At the outset of the Constitution, Part II of the Indian Constitution establishes numerous types of Indian citizens. An individual who is a full member of the political community or the State is referred to as a citizen of that state. Citizens are distinct from foreigners or temporary residents, who lack all of the privileges that come with full membership in a state. A citizen’s civil and political rights are unrestricted. Citizenship comes with a set of benefits granted by the Constitution. Dual citizenship—state citizenship and federal citizenship—is found in many federal constitutions.
Dual citizenship means that a citizen of one federating state is effectively an immigrant in another. Due to the fact that there is only one citizenship, all rights, advantages, and duties are the same throughout the country. The Constitution contains two sets of citizenship provisions: one that specifies who are, or may be deemed to be, Indian citizens at the time of the Constitution’s adoption, and the other that states that Parliament may make any provision regarding the acquisition and termination of citizenship, as well as all other matters relating to citizenship. As a result, the Constitution does not contain comprehensive legislation on the matter, which is why the Indian Citizenship Act, 1955 was enacted.
The Act lays down five provisions to acquire Citizenship which are:-
- By Birth – Section 3
When a person is born in India on or after January 26, 1950,
- His father has diplomatic immunity and is not an Indian citizen; or
- His father is an alien enemy and he was born in an area under enemy occupation, he is a citizen of India by birth.
If both parents are citizens of India or one parent is a citizen of India and the other is not an illegal migrant at the time of his birth, a person born in India on or after December 3, 2004 is regarded as an Indian citizen by birth.
2. By Descent – Section 4
A person born outside India on or after January 26th, 1950, is a citizen of India by descent if at the time of his birth his father was an Indian citizen. But if the father of such a person was a citizen of India by descent only, the person becomes an Indian citizen only when his birth has been registered at an Indian consulate within one year of his birth or the commencement of Citizenship Act, whichever is later, or unless his father is, at the time of his birth, in service under the Government of India. If either of his parents was a citizen of India by birth at the time of his birth, and he was born outside India on or after December 10, 1992, but before December 3, 2004, he is deemed an Indian citizen.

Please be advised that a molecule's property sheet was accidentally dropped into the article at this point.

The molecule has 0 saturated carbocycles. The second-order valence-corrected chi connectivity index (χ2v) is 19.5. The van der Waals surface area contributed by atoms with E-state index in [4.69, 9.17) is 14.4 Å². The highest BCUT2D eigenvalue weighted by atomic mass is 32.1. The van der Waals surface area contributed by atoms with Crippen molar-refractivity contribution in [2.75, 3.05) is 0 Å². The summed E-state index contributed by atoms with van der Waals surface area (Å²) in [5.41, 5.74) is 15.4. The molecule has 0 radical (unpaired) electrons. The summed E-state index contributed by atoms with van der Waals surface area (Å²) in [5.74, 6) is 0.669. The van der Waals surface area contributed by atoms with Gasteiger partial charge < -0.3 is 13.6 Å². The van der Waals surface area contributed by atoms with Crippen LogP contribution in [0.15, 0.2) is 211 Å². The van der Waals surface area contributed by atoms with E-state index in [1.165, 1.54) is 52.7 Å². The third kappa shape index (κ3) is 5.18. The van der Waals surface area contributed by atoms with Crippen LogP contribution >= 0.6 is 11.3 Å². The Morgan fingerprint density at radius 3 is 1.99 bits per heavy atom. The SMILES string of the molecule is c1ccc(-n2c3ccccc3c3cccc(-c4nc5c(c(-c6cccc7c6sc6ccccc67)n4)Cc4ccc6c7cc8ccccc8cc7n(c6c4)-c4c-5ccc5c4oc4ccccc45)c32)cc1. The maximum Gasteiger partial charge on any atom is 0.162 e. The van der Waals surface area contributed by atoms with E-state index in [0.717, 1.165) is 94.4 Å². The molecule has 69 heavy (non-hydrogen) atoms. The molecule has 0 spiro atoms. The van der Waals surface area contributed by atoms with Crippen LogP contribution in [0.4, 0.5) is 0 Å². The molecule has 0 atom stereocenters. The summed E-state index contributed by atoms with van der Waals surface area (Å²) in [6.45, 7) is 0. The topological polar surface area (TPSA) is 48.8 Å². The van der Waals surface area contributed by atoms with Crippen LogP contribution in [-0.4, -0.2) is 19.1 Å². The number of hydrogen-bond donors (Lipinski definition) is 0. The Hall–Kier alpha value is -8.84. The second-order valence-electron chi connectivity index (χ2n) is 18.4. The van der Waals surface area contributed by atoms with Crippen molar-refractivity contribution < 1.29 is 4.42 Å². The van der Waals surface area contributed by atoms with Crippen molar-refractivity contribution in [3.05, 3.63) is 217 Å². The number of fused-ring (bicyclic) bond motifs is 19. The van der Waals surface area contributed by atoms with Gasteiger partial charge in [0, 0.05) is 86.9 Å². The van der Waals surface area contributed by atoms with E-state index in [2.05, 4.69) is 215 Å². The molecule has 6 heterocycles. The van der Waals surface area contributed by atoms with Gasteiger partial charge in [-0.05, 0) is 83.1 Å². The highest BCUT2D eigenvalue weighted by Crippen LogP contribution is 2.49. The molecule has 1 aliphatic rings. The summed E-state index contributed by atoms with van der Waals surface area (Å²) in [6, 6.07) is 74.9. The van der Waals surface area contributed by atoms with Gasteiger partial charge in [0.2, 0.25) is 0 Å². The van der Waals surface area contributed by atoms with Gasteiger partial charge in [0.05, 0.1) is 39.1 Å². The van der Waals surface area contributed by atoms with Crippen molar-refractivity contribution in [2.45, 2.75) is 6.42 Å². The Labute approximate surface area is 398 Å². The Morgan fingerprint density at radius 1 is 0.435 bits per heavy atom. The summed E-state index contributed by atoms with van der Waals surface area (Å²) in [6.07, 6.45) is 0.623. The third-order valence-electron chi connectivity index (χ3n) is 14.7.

If either of the parents is an Indian citizen by ancestry, the child will not be an Indian citizen until his birth is registered at an Indian Consulate within one year of the date of birth, or with the approval of the Central Government after that time has passed. Unless the parents certify that the child does not have a passport of India, a person born outside India on or after December 3, 2004 is not a citizen of India, unless the parents declare that the minor does not hold passport of another country and his birth is registered at an Indian consulate within one year of the date of birth or with the permission of the Central Government, after the expiry of the said period.
3. By Registration – Section 5(1)
On an application filed by such person and after taking an oath of allegiance, the competent authority may register the following person, who is already a citizen of India under any other provision of the Citizenship Act, as a citizen of India, subject to specified limits and conditions:
a) a person of Indian descent who is habitually residing in India and has been so for at least 6 months immediately prior to the application for registration;
b) people of Indian descent who live outside of undivided India;
c) women who are married to Indian citizens;
d) minor children of Indian citizens;
4. By Naturalisation – Section 6
Naturalization can be obtained by a foreigner (not an illegal migrant) who has been ordinarily resident in India for TWELVE YEARS (during the twelve months immediately preceding the date of application and for ELEVEN YEARS in total in the FOURTEEN YEARS preceding the twelve months) and meets the other requirements set out in the Act’s Third Schedule. The application must be submitted in Form-XII.
5. By incorporation of territory in India – Section 7
If a territory becomes a part of India, the Central Government may inform the people who would become Indian citizens as a result of their ties to that region.
I have always been against Glorifying Over Work and therefore, in the year 2021, I have decided to launch this campaign “Balancing Life”and talk about this wrong practice, that we have been following since last few years. I will be talking to and interviewing around 1 lakh people in the coming 2021 and publish their interview regarding their opinion on glamourising Over Work.
IF YOU ARE INTERESTED IN PARTICIPATING IN THE SAME, DO LET ME KNOW.
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